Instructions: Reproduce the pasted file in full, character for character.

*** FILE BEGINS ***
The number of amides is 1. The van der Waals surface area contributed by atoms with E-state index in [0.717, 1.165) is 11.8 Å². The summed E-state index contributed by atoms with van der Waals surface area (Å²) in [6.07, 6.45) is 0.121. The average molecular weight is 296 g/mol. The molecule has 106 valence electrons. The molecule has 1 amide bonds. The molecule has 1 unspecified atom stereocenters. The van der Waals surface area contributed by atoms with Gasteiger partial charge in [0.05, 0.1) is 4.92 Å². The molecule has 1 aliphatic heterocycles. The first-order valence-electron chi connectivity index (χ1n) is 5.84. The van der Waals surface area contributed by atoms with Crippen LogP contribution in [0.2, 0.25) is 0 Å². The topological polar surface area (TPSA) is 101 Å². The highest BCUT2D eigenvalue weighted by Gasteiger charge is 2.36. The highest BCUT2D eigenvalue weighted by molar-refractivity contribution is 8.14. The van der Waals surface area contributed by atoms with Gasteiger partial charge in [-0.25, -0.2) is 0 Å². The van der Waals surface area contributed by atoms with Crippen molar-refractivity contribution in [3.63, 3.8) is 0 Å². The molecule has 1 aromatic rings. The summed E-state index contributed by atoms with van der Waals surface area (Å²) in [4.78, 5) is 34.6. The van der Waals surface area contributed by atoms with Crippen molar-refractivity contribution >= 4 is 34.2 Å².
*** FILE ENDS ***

The number of amides is 1. The van der Waals surface area contributed by atoms with E-state index in [0.717, 1.165) is 11.8 Å². The summed E-state index contributed by atoms with van der Waals surface area (Å²) in [6.07, 6.45) is 0.121. The average molecular weight is 296 g/mol. The molecule has 106 valence electrons. The molecule has 1 amide bonds. The molecule has 1 unspecified atom stereocenters. The van der Waals surface area contributed by atoms with Gasteiger partial charge in [0.05, 0.1) is 4.92 Å². The molecule has 1 aliphatic heterocycles. The first-order valence-electron chi connectivity index (χ1n) is 5.84. The van der Waals surface area contributed by atoms with Crippen LogP contribution in [0.2, 0.25) is 0 Å². The topological polar surface area (TPSA) is 101 Å². The highest BCUT2D eigenvalue weighted by Gasteiger charge is 2.36. The highest BCUT2D eigenvalue weighted by molar-refractivity contribution is 8.14. The van der Waals surface area contributed by atoms with Gasteiger partial charge in [-0.25, -0.2) is 0 Å². The van der Waals surface area contributed by atoms with Crippen molar-refractivity contribution in [3.63, 3.8) is 0 Å². The molecule has 1 aromatic rings. The summed E-state index contributed by atoms with van der Waals surface area (Å²) in [4.78, 5) is 34.6. The van der Waals surface area contributed by atoms with Crippen molar-refractivity contribution >= 4 is 34.2 Å².